Furthermore, exploring the content of the folder “%AppData%\Local\Temp” path, we observed another temporary file created and immediately removed dubbed “<random_name>.tmp.bat”. By analyzing its contents, we noticed that it is used to delete the initial artifact (scr) and file itself.

Figure 4: Content of the bat script.

In order to hide the malicious operation and avoid raising suspicion, a legit document is created in the same folder containing the “.scr” file, the document is named “이력서 양식.hwp”. Translating its name from Korean to English language, is possible to obtain the “CV Form” string. The name and other information about the document are the following:

ThreatKimsuky legit document
Brief DescriptionLegit document used to divert attention on the malware in “hwp” extension

Table 3: Information about legit document with “.hwp” extension

As implied by the file name (CV Form), the document contains a CV form with empty fields, as shown in the following figure.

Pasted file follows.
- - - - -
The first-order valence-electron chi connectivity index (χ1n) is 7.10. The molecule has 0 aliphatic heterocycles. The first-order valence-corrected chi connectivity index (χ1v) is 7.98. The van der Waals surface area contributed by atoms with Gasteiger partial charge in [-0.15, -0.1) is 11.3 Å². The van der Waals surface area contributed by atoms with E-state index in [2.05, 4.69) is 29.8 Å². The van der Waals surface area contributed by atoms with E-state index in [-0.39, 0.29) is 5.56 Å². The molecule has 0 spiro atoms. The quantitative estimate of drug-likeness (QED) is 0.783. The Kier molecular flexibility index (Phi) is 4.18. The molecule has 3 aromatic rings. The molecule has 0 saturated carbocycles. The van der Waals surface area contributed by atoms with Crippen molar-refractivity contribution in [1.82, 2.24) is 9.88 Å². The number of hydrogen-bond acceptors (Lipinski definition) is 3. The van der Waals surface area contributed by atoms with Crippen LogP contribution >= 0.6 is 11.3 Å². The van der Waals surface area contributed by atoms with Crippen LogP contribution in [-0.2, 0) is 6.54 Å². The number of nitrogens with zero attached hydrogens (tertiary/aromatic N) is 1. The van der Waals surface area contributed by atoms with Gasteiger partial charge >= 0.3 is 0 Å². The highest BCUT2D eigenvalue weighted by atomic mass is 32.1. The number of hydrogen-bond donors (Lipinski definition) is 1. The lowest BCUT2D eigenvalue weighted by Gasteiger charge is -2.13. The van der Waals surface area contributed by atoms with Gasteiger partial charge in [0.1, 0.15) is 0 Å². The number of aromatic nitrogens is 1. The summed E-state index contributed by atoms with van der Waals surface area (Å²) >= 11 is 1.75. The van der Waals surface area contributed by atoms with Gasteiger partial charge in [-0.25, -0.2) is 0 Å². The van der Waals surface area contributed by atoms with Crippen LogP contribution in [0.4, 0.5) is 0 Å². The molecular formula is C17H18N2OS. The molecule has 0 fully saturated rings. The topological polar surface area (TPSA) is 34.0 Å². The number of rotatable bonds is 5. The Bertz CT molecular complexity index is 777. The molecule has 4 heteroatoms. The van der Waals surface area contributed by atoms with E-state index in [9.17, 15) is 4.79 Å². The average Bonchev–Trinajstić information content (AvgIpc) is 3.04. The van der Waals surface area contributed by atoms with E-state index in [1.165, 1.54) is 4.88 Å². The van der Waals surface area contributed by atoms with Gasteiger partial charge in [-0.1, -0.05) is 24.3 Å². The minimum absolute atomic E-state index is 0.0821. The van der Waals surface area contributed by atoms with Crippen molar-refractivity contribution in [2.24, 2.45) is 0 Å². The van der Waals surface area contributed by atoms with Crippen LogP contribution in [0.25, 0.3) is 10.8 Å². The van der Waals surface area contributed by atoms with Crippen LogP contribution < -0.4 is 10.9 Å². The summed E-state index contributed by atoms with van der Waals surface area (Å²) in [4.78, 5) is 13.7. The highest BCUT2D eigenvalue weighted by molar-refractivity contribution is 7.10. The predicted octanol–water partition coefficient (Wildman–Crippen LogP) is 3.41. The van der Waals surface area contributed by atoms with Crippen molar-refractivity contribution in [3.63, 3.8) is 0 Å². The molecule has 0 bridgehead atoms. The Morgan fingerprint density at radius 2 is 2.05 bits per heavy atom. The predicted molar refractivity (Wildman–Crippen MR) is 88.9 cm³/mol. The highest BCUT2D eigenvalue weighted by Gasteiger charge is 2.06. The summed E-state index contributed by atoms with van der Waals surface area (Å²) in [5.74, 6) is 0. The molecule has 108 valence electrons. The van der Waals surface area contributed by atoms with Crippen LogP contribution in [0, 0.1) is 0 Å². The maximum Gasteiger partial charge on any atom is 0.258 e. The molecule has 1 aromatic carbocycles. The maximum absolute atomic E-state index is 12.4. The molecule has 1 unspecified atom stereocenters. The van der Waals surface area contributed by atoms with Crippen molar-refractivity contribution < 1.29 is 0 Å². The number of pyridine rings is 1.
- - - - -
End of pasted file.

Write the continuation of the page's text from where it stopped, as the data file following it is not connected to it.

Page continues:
Figure 6: Legit document overview

Bypassing AV Detection

An interesting behaviour is the “explorer.exe” injection performed by the “AutoUpdate.dll” in order to avoid AVs detection. Digging in the malicious code, it is possible to see the methods used to perform this operation. First of all, the malware sets the right privileges, as reported in the following image.

Figure 7: Privilege set for the correct injection

Once obtained the necessary privileges, the malware is able to proceed with the injection. As described by the analysis published by elastic, the malware writes the path to its malicious DLL in the virtual address space of another process through the “VirtualAllocEx” function. In this case, the target process is “explorer.exe”, it ensures the remote process loads it by creating a remote thread inside it. 

To perform these operations, first of all the malware needs to know the Process ID of the target, this is performed through the navigation of all processes tree. This task can be executed using the Tool Help Library Windows API family using CreateToolhelp32Snapshot()Process32First(), and Process32Next() API. Then, the malware calls VirtualAllocEx() to allocate a space to write the path to the malicious DLL, then it calls WriteProcessMemory()  to write the DLL path inside the allocated memory. 

After that, the malware calls the CreateRemoteThread() API to link the thread newly created to the host process (explorer.exe). Parts of the described logic are shown in the below figure:

Figure 8: API used for injection